AD's skid pan - Fairfax beats HoCo
- From today's Washington Post (6/1/2003):
NB Fairfax has a safety training facility of its own, apparently.
A License to Drive Straight Into Trouble
Police Offer Teens Anti-Crash Course
By Peter Whoriskey
Washington Post Staff Writer
Sunday, June 1, 2003; Page C12
Sure, Ashley Moss, an effervescent high school sophomore with a
ponytail, may seem innocent enough. But statistically speaking, she
may be one of the most dangerous people out there.
She is 16 and she has a driver's license.
Yesterday, she was making screechy, swervy turns, stopping suddenly
from 50 miles per hour and then driving too fast on water-slicked
"I liked spinning out -- it was kind of a rush," she said after her
Anywhere else, the Woodbridge teenager probably would have earned a
moving violation for such maneuvers. But she and 14 other students
were in a new "accident avoidance" class that Fairfax County police
are targeting at teenagers.
A combination of inexperience, distraction and overconfidence makes
teenage drivers three times more likely to be in a fatal crash,
according to statisticians, and makes them an unending worry for
police and parents. Sixteen-year-olds, such as Moss, are the most
"The first year of driving is the most dangerous, and the next year
is slightly better, and so on to middle age," said Tim Hurd,
spokesman for the National Highway Traffic Safety Administration.
Fairfax police, who say they see far too many avoidable wrecks
involving teenagers, have created a class that takes driving skills
beyond the usual driver's education classes, which typically offer on-
road experience under normal conditions. The new eight-hour class,
which costs $200 and is conducted on the same track in Chantilly
where police train for high-speed pursuits, lets drivers experience
the kinds of situations that cause accidents. What's the best way to
stop suddenly, say, when a car cuts you off? What's the best way to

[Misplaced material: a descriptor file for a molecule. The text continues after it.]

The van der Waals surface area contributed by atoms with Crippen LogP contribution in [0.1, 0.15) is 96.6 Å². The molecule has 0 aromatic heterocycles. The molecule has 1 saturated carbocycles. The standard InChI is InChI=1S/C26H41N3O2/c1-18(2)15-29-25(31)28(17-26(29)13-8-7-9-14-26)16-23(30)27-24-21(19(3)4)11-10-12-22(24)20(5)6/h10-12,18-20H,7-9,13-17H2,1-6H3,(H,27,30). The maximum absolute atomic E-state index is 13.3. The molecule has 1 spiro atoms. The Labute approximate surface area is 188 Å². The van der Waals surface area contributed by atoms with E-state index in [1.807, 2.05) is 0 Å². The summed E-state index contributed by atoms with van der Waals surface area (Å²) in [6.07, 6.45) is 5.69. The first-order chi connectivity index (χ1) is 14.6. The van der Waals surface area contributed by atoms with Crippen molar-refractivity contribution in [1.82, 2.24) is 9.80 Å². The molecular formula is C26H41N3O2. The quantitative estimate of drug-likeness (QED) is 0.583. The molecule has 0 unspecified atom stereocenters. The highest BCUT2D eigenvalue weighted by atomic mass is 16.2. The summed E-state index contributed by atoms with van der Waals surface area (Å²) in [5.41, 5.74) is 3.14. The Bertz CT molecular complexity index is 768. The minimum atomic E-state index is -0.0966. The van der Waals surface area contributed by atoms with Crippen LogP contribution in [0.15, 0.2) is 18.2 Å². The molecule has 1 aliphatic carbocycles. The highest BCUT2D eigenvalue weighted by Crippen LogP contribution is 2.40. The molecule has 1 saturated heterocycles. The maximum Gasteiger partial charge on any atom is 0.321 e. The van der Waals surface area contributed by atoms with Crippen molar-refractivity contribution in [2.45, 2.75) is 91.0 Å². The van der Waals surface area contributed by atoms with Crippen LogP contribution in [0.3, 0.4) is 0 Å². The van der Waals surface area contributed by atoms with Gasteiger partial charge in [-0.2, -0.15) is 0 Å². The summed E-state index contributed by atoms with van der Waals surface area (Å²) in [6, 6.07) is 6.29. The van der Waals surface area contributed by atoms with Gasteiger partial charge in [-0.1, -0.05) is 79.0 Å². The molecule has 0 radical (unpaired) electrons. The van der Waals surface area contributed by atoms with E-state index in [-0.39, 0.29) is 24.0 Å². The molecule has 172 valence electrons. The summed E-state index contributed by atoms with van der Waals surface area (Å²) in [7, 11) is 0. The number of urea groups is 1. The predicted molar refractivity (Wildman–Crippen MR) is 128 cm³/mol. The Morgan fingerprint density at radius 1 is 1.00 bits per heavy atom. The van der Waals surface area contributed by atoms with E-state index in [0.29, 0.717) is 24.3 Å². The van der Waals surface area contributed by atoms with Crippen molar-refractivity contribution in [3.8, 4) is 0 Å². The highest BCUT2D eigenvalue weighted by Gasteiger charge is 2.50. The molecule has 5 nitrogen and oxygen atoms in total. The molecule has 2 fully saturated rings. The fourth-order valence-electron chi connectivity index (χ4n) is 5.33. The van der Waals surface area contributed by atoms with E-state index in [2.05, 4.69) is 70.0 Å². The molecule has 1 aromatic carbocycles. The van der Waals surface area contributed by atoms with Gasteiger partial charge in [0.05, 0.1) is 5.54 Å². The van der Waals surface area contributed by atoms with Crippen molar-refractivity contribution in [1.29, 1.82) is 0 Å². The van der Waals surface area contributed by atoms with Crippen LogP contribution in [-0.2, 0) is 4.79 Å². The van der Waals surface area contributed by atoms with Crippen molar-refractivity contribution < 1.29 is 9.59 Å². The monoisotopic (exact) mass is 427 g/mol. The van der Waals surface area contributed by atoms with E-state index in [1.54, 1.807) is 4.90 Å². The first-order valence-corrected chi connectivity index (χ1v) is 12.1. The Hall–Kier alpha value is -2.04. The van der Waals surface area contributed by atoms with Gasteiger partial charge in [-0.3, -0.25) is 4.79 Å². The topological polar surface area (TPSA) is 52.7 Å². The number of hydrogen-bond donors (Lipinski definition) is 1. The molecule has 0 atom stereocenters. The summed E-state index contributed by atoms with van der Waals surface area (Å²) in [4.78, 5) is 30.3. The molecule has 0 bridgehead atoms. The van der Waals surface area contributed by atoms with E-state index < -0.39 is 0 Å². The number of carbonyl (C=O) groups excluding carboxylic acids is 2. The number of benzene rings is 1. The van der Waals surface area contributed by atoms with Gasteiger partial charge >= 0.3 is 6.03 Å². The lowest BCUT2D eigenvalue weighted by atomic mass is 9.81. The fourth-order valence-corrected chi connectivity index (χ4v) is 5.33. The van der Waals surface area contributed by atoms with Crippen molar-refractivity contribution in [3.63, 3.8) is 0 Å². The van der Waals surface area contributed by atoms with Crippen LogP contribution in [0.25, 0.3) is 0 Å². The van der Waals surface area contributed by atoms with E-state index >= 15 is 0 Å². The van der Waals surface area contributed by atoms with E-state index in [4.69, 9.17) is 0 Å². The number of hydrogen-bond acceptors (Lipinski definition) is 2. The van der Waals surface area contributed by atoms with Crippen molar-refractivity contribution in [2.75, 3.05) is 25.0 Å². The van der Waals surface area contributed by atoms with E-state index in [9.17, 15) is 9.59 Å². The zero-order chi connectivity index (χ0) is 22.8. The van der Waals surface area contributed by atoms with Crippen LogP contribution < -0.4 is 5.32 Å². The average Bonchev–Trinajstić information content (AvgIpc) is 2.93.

swerve around a deer? How well do cars turn in the rain?
Forget the old hand-positioning of 10 o'clock and 2 o'clock. These
teens were taught that 9 and 3, or 8 and 4, are more appropriate.
That you can feel a front-wheel skid in your fingertips through the
steering column and that you feel a rear-wheel skid through the seat.
That you should look less at the obstacle than at the space where you
want to go.
The course also brings the young drivers into direct contact with
speed and its dangers.
"Go full throttle," Officer Don Pierson says, and student Jeffrey
Willemann, 17, of Woodbridge complies. When the Chevy reaches about
58, he is instructed to stop suddenly. He does. Everyone in the car
"I thought it was fun," Willemann says afterward.
"It's about feeling the brake," Pierson explains to two startled
Around a bend in the course, Willemann approaches a series of cones
spaced at about 50 feet. He must swerve in and around each. He
strikes one, and with a faint thwip, it falls under the car.
"You just hit a kid," Pierson says.
Parents of yesterday's students seemed relieved that a class was
addressing one of their primary fears.
"Every single person in my neighborhood is asking, 'How can I get in
on this?' " said Bruce Guth, a Fairfax police lieutenant in homicide,
whose daughter Kerri was taking the class. "The truth is, the
bogeyman isn't going to get you. You're more likely to get hurt in a
Others applauded it as a valuable extension of driver's ed.
"I don't think anyone would say that after eight hours of on-road
training [in driver's ed] that they are ready for the Beltway at
night in the rain," said Lon Anderson, spokesman for AAA Mid-
Atlantic, which has advocated restrictions on new
drivers. "Everything else you can teach young people is helpful."
One of the most common reactions yesterday among the students was
that they learned how dangerous speed can be. After one particular
wipeout that had her instructor and fellow student passengers
grimacing, the ebullient Moss seemed humbled.
"I've learned to take my foot off the accelerator," she said.
© 2003 The Washington Post Company